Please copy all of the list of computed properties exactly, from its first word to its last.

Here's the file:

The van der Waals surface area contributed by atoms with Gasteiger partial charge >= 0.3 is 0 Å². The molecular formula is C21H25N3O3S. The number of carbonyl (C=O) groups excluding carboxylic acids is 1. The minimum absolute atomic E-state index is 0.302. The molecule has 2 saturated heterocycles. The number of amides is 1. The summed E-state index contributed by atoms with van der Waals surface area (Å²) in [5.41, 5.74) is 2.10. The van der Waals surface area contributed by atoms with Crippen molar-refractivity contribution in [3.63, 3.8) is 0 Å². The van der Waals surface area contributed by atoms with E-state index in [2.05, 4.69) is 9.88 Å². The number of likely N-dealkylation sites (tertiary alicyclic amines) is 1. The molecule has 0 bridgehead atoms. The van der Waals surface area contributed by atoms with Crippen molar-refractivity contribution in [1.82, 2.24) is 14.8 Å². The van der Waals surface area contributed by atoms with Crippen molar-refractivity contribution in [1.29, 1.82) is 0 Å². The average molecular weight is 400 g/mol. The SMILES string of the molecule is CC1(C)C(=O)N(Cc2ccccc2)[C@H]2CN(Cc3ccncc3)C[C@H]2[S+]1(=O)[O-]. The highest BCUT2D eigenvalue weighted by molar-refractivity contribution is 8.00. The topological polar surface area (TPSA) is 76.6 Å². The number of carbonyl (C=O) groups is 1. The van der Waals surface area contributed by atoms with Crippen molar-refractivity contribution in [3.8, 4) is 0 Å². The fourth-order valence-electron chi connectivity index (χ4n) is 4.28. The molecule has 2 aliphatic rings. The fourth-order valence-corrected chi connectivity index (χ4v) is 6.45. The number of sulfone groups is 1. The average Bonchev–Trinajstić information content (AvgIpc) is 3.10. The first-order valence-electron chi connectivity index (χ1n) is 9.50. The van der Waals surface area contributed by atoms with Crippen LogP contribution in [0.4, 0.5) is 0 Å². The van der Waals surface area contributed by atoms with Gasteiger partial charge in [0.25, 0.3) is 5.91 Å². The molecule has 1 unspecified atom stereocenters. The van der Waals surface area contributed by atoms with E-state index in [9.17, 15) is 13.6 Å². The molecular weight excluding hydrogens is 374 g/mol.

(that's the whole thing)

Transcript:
The van der Waals surface area contributed by atoms with Gasteiger partial charge >= 0.3 is 0 Å². The molecular formula is C21H25N3O3S. The number of carbonyl (C=O) groups excluding carboxylic acids is 1. The minimum absolute atomic E-state index is 0.302. The molecule has 2 saturated heterocycles. The number of amides is 1. The summed E-state index contributed by atoms with van der Waals surface area (Å²) in [5.41, 5.74) is 2.10. The van der Waals surface area contributed by atoms with Crippen molar-refractivity contribution in [3.63, 3.8) is 0 Å². The van der Waals surface area contributed by atoms with E-state index in [2.05, 4.69) is 9.88 Å². The number of likely N-dealkylation sites (tertiary alicyclic amines) is 1. The molecule has 0 bridgehead atoms. The van der Waals surface area contributed by atoms with Crippen molar-refractivity contribution in [1.82, 2.24) is 14.8 Å². The van der Waals surface area contributed by atoms with Crippen molar-refractivity contribution in [1.29, 1.82) is 0 Å². The average molecular weight is 400 g/mol. The SMILES string of the molecule is CC1(C)C(=O)N(Cc2ccccc2)[C@H]2CN(Cc3ccncc3)C[C@H]2[S+]1(=O)[O-]. The highest BCUT2D eigenvalue weighted by molar-refractivity contribution is 8.00. The topological polar surface area (TPSA) is 76.6 Å². The number of carbonyl (C=O) groups is 1. The van der Waals surface area contributed by atoms with Crippen molar-refractivity contribution in [3.8, 4) is 0 Å². The fourth-order valence-electron chi connectivity index (χ4n) is 4.28. The molecule has 2 aliphatic rings. The fourth-order valence-corrected chi connectivity index (χ4v) is 6.45. The number of sulfone groups is 1. The average Bonchev–Trinajstić information content (AvgIpc) is 3.10. The first-order valence-electron chi connectivity index (χ1n) is 9.50. The van der Waals surface area contributed by atoms with Crippen LogP contribution in [0.4, 0.5) is 0 Å². The van der Waals surface area contributed by atoms with Gasteiger partial charge in [0.25, 0.3) is 5.91 Å². The molecule has 1 unspecified atom stereocenters. The van der Waals surface area contributed by atoms with E-state index in [9.17, 15) is 13.6 Å². The molecular weight excluding hydrogens is 374 g/mol.